– Through participating in Twitter I make people aware of what I can offer, leading to all sorts of opportunities. Recently a Direct Message from a fellow Manchester blogger led to me interviewing Vodafone’s Live Guy about his Social Media campaign to promote their Dell Inspiron Mini netbooks. Just yesterday I got a DM from some guy called Ewan asking me to write a piece for some site called Mobile Industry Review.
So, I think what the Twitter critics have missed is that it works best when you run your account as your own personal web community, built to maximise what you get out of it. What you want to get out of it will vary from user to user depending on their needs. You might want to use it just to keep up with friends, maybe you just want to follow people in your line of work so you can keep up on gossip and network with like-minded folk, maybe you want to snoop on Twittering celebrities like Stephen Fry; you can do all these things with Twitter.
One of Ewan’s criticisms was that he doesn’t care what most people are doing most of the time. Well yes, most people post unimportant twaddle on Twitter at times. Why do I care that BBC Technology Correspondent Rory Cellan-Jones has just walked his dog? Of course I don’t, but as I’ve said above, Twitter as a constantly moving stream of information. Not every single message will be relevant to you but manage the list of people you follow well and most of what you read will give you some sort of value.
Another of his criticisms was that he sees conversations between people that he doesn’t need to see; people arranging a pub meet-up or the like. True, many of these should be done by DM rather than public reply but you’ll only see replies between people that you’re following and so many of them will have some relevance or interest to you.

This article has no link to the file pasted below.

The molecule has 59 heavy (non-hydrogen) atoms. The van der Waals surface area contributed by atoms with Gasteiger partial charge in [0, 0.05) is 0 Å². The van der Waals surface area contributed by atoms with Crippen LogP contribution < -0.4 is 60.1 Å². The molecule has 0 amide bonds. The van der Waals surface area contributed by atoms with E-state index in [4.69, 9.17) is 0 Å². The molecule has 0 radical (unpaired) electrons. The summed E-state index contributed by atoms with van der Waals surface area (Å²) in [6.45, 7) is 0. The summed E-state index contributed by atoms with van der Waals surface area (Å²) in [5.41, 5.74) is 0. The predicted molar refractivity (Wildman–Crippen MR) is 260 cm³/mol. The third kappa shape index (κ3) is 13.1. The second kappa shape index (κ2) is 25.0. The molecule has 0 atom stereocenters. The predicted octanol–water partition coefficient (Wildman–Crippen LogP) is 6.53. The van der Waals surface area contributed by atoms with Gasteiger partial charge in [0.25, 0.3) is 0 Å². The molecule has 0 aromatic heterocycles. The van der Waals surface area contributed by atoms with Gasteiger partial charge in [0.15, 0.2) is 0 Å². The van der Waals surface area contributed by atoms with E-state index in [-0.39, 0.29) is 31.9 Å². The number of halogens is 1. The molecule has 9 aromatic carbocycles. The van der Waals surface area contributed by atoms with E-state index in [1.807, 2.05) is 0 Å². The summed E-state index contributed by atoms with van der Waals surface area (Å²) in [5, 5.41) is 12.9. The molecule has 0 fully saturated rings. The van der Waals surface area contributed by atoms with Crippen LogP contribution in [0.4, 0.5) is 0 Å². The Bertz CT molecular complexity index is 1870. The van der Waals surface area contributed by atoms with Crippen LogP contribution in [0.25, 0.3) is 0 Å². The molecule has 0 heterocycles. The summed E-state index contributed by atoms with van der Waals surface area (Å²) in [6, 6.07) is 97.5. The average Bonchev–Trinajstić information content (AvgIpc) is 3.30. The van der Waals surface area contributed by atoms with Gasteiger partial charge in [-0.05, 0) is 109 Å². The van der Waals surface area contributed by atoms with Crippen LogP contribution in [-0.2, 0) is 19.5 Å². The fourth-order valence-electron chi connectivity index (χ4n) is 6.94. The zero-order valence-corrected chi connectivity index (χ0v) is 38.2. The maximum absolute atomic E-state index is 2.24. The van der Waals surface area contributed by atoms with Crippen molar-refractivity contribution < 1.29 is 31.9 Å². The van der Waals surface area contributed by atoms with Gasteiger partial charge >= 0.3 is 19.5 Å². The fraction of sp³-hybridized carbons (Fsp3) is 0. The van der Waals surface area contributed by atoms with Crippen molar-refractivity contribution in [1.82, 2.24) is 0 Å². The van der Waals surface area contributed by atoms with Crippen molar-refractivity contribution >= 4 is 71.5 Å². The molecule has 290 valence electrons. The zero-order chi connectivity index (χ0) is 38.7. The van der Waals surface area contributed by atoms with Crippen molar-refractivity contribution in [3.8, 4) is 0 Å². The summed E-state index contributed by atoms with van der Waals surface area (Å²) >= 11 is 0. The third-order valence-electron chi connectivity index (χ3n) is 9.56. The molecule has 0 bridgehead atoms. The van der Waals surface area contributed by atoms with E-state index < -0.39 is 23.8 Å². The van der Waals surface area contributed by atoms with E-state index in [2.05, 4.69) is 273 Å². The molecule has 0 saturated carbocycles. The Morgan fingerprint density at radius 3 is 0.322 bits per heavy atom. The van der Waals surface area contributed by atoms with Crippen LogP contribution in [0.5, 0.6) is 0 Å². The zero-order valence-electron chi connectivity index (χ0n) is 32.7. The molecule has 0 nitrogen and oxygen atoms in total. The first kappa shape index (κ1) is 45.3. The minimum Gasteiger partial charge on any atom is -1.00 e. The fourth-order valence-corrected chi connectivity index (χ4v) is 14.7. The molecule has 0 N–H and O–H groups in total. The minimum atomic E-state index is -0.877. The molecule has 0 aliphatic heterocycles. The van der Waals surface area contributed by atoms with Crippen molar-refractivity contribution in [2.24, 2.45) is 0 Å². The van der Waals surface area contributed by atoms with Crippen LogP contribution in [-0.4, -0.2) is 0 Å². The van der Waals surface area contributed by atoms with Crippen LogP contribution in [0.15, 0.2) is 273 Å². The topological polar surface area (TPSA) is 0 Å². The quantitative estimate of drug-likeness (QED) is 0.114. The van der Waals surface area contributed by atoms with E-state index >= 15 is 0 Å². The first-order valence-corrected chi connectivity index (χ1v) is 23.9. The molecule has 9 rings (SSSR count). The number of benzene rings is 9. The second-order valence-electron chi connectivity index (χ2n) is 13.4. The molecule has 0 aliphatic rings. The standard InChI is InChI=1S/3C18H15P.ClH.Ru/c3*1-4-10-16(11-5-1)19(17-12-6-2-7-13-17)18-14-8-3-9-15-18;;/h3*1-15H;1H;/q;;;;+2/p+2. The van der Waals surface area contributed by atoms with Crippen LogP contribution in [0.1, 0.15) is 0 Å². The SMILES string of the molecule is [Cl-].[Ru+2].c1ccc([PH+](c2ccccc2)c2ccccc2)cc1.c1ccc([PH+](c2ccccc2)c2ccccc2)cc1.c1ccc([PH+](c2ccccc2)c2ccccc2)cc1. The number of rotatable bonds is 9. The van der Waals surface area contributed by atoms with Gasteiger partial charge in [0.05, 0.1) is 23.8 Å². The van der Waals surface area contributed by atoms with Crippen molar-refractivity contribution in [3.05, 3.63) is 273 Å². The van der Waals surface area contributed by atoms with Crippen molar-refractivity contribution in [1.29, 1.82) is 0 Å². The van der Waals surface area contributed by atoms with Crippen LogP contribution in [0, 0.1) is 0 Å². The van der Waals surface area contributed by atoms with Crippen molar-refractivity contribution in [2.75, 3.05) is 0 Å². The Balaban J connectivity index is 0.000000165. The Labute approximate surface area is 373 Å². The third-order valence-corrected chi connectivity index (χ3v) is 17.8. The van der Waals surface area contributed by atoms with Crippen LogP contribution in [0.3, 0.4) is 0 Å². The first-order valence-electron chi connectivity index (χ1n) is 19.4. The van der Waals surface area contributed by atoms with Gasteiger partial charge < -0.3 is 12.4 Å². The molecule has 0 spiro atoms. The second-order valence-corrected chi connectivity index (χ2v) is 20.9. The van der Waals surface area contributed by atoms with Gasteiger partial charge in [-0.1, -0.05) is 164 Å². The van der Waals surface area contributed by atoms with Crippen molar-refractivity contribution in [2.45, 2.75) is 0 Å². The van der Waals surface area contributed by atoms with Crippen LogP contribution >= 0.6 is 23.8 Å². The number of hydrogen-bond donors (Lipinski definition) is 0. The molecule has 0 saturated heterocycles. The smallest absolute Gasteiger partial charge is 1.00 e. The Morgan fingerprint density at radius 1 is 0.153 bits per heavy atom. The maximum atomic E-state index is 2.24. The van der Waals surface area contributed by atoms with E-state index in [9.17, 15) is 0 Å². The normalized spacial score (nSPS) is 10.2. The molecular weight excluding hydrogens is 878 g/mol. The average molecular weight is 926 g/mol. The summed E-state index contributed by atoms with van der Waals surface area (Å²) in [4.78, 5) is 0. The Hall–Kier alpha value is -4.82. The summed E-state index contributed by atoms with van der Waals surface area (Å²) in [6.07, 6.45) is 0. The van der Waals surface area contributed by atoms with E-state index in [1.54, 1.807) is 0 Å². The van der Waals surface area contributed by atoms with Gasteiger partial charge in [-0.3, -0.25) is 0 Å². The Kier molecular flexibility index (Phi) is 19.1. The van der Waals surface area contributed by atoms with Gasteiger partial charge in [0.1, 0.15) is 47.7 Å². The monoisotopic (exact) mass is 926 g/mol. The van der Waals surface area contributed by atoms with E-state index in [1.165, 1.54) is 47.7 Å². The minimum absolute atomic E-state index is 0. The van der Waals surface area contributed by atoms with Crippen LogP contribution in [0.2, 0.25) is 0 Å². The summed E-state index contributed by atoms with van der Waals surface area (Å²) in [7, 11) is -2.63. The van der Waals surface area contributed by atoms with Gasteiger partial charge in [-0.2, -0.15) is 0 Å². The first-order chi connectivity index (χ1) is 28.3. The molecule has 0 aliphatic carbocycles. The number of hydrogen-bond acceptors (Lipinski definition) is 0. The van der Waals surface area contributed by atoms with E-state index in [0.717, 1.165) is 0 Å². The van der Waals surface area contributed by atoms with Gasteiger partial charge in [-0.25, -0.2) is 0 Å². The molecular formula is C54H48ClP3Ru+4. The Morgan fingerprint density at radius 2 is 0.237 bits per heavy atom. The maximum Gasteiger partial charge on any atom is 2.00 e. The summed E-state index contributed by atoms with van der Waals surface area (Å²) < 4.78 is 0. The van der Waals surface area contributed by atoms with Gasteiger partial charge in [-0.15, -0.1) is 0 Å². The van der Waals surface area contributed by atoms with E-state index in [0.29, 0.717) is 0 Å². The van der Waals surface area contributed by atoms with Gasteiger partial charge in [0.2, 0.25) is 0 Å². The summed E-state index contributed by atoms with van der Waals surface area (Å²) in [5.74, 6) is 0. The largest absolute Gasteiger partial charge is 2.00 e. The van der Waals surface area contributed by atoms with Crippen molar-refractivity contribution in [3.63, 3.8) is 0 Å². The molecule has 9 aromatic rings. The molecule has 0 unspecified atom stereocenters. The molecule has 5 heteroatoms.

So, what tools should a serious Twitter user have to hand? A good Twitter client is a must. I use Tweetdeck on my laptop as it separates normal tweets, public replies and DMs into separate columns. You can also set up columns to search Twitter for keywords and there’s a ‘Twitscoop’ column to see the current hot topics being talked about. When I’m on my iPhone I use Tweetie, which costs £1.59 from the iTunes App Store but is well worth the modest expense as despite being made y a 3rd party it works in exactly the way you’d expect a Twitter app built by Apple themselves would. On my Nokia N82 I use Dabr.co.uk, far and away the best web-based Twitter front end for most mobile phones.
If you’re new to Twitter there a number of tools for finding good people to follow. Once you used Twitter’s own email address book lookup for finding people you’re already in contact with, TwitterLocal is useful for finding people close by and search.twitter.com is can help you find people talking about things you’re interested in. Once you’re following a few people, Mr Tweet can suggest other people you may like.
Oh and feel free to follow me too: I’m MartinSFP.
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Martin, thank you very much for taking the time to write and send that. Very illuminating and enlightening. You’ve modified my perspective Martin!